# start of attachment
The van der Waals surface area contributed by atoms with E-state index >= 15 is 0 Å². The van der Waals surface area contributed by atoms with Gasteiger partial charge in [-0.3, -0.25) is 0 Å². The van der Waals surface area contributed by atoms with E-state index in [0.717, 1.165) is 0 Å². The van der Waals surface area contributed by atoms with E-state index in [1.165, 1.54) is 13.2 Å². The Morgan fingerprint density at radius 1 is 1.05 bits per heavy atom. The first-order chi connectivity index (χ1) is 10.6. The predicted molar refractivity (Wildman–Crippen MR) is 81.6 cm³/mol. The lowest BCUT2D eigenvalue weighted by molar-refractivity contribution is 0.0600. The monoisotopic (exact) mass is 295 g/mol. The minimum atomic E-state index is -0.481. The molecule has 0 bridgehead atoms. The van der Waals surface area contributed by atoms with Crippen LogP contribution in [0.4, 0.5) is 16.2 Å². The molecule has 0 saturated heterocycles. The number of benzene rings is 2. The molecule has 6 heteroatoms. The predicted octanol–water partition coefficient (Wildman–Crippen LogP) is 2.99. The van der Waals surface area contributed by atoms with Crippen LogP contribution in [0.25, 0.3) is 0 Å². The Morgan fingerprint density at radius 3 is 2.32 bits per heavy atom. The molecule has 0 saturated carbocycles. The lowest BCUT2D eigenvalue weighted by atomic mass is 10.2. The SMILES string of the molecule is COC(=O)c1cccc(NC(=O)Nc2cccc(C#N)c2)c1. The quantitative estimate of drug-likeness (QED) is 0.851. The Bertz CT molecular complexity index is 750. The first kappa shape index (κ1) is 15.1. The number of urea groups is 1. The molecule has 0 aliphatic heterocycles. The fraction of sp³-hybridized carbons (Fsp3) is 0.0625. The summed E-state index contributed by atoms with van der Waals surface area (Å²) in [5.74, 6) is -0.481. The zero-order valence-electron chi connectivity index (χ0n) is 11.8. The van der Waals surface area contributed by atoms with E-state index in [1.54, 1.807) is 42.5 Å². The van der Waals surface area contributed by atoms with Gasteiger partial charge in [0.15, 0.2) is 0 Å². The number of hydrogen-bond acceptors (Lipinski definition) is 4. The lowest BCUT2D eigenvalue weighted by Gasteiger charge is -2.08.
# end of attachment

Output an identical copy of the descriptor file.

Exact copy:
The van der Waals surface area contributed by atoms with E-state index >= 15 is 0 Å². The van der Waals surface area contributed by atoms with Gasteiger partial charge in [-0.3, -0.25) is 0 Å². The van der Waals surface area contributed by atoms with E-state index in [0.717, 1.165) is 0 Å². The van der Waals surface area contributed by atoms with E-state index in [1.165, 1.54) is 13.2 Å². The Morgan fingerprint density at radius 1 is 1.05 bits per heavy atom. The first-order chi connectivity index (χ1) is 10.6. The predicted molar refractivity (Wildman–Crippen MR) is 81.6 cm³/mol. The lowest BCUT2D eigenvalue weighted by molar-refractivity contribution is 0.0600. The monoisotopic (exact) mass is 295 g/mol. The minimum atomic E-state index is -0.481. The molecule has 0 bridgehead atoms. The van der Waals surface area contributed by atoms with Crippen LogP contribution in [0.4, 0.5) is 16.2 Å². The molecule has 0 saturated heterocycles. The number of benzene rings is 2. The molecule has 6 heteroatoms. The predicted octanol–water partition coefficient (Wildman–Crippen LogP) is 2.99. The van der Waals surface area contributed by atoms with Crippen LogP contribution in [0.25, 0.3) is 0 Å². The Morgan fingerprint density at radius 3 is 2.32 bits per heavy atom. The molecule has 0 saturated carbocycles. The lowest BCUT2D eigenvalue weighted by atomic mass is 10.2. The SMILES string of the molecule is COC(=O)c1cccc(NC(=O)Nc2cccc(C#N)c2)c1. The quantitative estimate of drug-likeness (QED) is 0.851. The Bertz CT molecular complexity index is 750. The first kappa shape index (κ1) is 15.1. The number of urea groups is 1. The molecule has 0 aliphatic heterocycles. The fraction of sp³-hybridized carbons (Fsp3) is 0.0625. The summed E-state index contributed by atoms with van der Waals surface area (Å²) in [5.74, 6) is -0.481. The zero-order valence-electron chi connectivity index (χ0n) is 11.8. The van der Waals surface area contributed by atoms with E-state index in [1.54, 1.807) is 42.5 Å². The van der Waals surface area contributed by atoms with Gasteiger partial charge in [0.15, 0.2) is 0 Å². The number of hydrogen-bond acceptors (Lipinski definition) is 4. The lowest BCUT2D eigenvalue weighted by Gasteiger charge is -2.08.